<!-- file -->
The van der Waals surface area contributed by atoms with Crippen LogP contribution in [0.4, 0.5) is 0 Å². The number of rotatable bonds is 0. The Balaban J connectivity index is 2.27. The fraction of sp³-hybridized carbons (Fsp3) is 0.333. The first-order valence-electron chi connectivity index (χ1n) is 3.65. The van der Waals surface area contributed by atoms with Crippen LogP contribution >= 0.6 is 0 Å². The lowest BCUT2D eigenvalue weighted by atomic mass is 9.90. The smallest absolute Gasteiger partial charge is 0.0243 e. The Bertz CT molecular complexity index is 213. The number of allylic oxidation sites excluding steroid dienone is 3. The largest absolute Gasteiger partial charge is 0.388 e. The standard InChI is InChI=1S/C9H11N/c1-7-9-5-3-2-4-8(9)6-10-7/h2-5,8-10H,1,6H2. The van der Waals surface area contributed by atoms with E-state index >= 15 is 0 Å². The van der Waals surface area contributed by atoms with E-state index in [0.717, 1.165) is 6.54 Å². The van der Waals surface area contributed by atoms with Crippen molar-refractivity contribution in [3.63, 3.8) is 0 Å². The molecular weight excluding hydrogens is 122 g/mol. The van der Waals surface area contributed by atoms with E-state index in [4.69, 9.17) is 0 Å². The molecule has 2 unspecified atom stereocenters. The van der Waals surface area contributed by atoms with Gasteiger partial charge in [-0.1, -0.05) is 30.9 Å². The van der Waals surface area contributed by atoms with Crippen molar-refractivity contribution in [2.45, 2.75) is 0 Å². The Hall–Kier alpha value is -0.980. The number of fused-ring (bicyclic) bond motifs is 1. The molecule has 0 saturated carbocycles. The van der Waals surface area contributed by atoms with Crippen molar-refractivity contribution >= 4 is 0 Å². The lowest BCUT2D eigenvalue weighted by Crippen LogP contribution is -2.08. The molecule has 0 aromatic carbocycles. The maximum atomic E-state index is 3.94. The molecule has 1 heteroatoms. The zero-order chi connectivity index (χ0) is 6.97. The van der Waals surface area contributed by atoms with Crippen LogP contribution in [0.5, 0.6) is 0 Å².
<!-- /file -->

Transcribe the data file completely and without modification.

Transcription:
The van der Waals surface area contributed by atoms with Crippen LogP contribution in [0.4, 0.5) is 0 Å². The number of rotatable bonds is 0. The Balaban J connectivity index is 2.27. The fraction of sp³-hybridized carbons (Fsp3) is 0.333. The first-order valence-electron chi connectivity index (χ1n) is 3.65. The van der Waals surface area contributed by atoms with Crippen LogP contribution >= 0.6 is 0 Å². The lowest BCUT2D eigenvalue weighted by atomic mass is 9.90. The smallest absolute Gasteiger partial charge is 0.0243 e. The Bertz CT molecular complexity index is 213. The number of allylic oxidation sites excluding steroid dienone is 3. The largest absolute Gasteiger partial charge is 0.388 e. The standard InChI is InChI=1S/C9H11N/c1-7-9-5-3-2-4-8(9)6-10-7/h2-5,8-10H,1,6H2. The van der Waals surface area contributed by atoms with E-state index >= 15 is 0 Å². The van der Waals surface area contributed by atoms with E-state index in [0.717, 1.165) is 6.54 Å². The van der Waals surface area contributed by atoms with Crippen molar-refractivity contribution in [3.63, 3.8) is 0 Å². The molecular weight excluding hydrogens is 122 g/mol. The van der Waals surface area contributed by atoms with E-state index in [4.69, 9.17) is 0 Å². The molecule has 2 unspecified atom stereocenters. The van der Waals surface area contributed by atoms with Gasteiger partial charge in [-0.1, -0.05) is 30.9 Å². The van der Waals surface area contributed by atoms with Crippen molar-refractivity contribution in [2.45, 2.75) is 0 Å². The Hall–Kier alpha value is -0.980. The number of fused-ring (bicyclic) bond motifs is 1. The molecule has 0 saturated carbocycles. The van der Waals surface area contributed by atoms with Crippen molar-refractivity contribution >= 4 is 0 Å². The lowest BCUT2D eigenvalue weighted by Crippen LogP contribution is -2.08. The molecule has 0 aromatic carbocycles. The maximum atomic E-state index is 3.94. The molecule has 1 heteroatoms. The zero-order chi connectivity index (χ0) is 6.97. The van der Waals surface area contributed by atoms with Crippen LogP contribution in [0.5, 0.6) is 0 Å².